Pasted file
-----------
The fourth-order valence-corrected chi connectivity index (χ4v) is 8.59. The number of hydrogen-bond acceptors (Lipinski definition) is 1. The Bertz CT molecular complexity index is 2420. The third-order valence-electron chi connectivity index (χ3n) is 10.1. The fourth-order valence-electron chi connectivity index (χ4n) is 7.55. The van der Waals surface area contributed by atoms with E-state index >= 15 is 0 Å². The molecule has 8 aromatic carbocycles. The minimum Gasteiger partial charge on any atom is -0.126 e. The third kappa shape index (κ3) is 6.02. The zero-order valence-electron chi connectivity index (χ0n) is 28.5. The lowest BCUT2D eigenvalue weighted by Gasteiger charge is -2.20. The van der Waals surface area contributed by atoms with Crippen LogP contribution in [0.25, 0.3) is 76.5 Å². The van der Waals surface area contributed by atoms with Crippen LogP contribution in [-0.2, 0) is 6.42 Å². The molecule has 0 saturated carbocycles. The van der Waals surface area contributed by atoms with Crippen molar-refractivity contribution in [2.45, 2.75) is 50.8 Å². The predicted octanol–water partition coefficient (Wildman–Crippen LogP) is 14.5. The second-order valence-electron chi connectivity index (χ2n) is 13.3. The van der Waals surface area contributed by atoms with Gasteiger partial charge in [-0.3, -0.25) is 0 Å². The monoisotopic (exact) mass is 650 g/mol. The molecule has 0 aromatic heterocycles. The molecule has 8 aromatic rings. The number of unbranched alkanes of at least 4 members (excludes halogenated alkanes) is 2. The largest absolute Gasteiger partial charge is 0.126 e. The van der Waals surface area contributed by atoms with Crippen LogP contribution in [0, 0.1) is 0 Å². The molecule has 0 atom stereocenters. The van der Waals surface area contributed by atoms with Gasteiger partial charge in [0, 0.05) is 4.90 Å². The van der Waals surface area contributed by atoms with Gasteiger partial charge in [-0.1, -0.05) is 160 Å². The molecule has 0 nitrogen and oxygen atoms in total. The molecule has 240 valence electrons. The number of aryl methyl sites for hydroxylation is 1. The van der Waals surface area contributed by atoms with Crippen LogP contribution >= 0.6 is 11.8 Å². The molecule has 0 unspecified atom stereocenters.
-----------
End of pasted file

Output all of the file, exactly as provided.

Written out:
The fourth-order valence-corrected chi connectivity index (χ4v) is 8.59. The number of hydrogen-bond acceptors (Lipinski definition) is 1. The Bertz CT molecular complexity index is 2420. The third-order valence-electron chi connectivity index (χ3n) is 10.1. The fourth-order valence-electron chi connectivity index (χ4n) is 7.55. The van der Waals surface area contributed by atoms with E-state index >= 15 is 0 Å². The molecule has 8 aromatic carbocycles. The minimum Gasteiger partial charge on any atom is -0.126 e. The third kappa shape index (κ3) is 6.02. The zero-order valence-electron chi connectivity index (χ0n) is 28.5. The lowest BCUT2D eigenvalue weighted by Gasteiger charge is -2.20. The van der Waals surface area contributed by atoms with Crippen LogP contribution in [0.25, 0.3) is 76.5 Å². The van der Waals surface area contributed by atoms with Crippen LogP contribution in [-0.2, 0) is 6.42 Å². The molecule has 0 saturated carbocycles. The van der Waals surface area contributed by atoms with Crippen molar-refractivity contribution in [2.45, 2.75) is 50.8 Å². The predicted octanol–water partition coefficient (Wildman–Crippen LogP) is 14.5. The second-order valence-electron chi connectivity index (χ2n) is 13.3. The van der Waals surface area contributed by atoms with Gasteiger partial charge in [-0.3, -0.25) is 0 Å². The monoisotopic (exact) mass is 650 g/mol. The molecule has 0 aromatic heterocycles. The molecule has 8 aromatic rings. The number of unbranched alkanes of at least 4 members (excludes halogenated alkanes) is 2. The largest absolute Gasteiger partial charge is 0.126 e. The van der Waals surface area contributed by atoms with Crippen LogP contribution in [0, 0.1) is 0 Å². The molecule has 0 atom stereocenters. The van der Waals surface area contributed by atoms with Gasteiger partial charge in [0, 0.05) is 4.90 Å². The van der Waals surface area contributed by atoms with Gasteiger partial charge in [-0.1, -0.05) is 160 Å². The molecule has 0 nitrogen and oxygen atoms in total. The molecule has 240 valence electrons. The number of aryl methyl sites for hydroxylation is 1. The van der Waals surface area contributed by atoms with Crippen LogP contribution >= 0.6 is 11.8 Å². The molecule has 0 unspecified atom stereocenters.